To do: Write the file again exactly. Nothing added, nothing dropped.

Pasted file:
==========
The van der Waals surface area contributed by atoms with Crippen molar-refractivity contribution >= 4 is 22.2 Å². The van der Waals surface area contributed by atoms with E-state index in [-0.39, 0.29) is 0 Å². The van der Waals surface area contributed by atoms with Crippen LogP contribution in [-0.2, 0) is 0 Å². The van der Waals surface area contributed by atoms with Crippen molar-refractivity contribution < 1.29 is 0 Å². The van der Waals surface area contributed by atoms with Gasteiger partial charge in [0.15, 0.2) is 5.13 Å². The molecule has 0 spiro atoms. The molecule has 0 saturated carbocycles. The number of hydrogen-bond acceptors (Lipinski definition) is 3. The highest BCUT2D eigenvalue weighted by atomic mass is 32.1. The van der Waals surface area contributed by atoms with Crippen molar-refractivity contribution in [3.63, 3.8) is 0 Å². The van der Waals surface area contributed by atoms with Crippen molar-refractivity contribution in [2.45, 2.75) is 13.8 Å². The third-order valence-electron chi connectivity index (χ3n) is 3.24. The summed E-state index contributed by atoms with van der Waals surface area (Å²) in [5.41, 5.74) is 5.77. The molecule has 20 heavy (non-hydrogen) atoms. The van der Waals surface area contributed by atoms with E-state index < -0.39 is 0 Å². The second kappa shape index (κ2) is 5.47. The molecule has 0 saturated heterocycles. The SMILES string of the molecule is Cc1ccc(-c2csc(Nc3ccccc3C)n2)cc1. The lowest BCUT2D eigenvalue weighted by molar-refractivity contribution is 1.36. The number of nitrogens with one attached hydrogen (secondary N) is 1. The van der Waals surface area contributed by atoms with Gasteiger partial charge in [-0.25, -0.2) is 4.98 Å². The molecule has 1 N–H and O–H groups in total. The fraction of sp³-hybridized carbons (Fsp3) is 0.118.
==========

The van der Waals surface area contributed by atoms with Crippen molar-refractivity contribution >= 4 is 22.2 Å². The van der Waals surface area contributed by atoms with E-state index in [-0.39, 0.29) is 0 Å². The van der Waals surface area contributed by atoms with Crippen LogP contribution in [-0.2, 0) is 0 Å². The van der Waals surface area contributed by atoms with Crippen molar-refractivity contribution < 1.29 is 0 Å². The van der Waals surface area contributed by atoms with Gasteiger partial charge in [0.15, 0.2) is 5.13 Å². The molecule has 0 spiro atoms. The molecule has 0 saturated carbocycles. The number of hydrogen-bond acceptors (Lipinski definition) is 3. The highest BCUT2D eigenvalue weighted by atomic mass is 32.1. The van der Waals surface area contributed by atoms with Crippen molar-refractivity contribution in [3.63, 3.8) is 0 Å². The van der Waals surface area contributed by atoms with Crippen molar-refractivity contribution in [2.45, 2.75) is 13.8 Å². The third-order valence-electron chi connectivity index (χ3n) is 3.24. The summed E-state index contributed by atoms with van der Waals surface area (Å²) in [5.41, 5.74) is 5.77. The molecule has 20 heavy (non-hydrogen) atoms. The van der Waals surface area contributed by atoms with E-state index < -0.39 is 0 Å². The second kappa shape index (κ2) is 5.47. The molecule has 0 saturated heterocycles. The SMILES string of the molecule is Cc1ccc(-c2csc(Nc3ccccc3C)n2)cc1. The lowest BCUT2D eigenvalue weighted by molar-refractivity contribution is 1.36. The number of nitrogens with one attached hydrogen (secondary N) is 1. The van der Waals surface area contributed by atoms with Gasteiger partial charge in [-0.25, -0.2) is 4.98 Å². The molecule has 1 N–H and O–H groups in total. The fraction of sp³-hybridized carbons (Fsp3) is 0.118.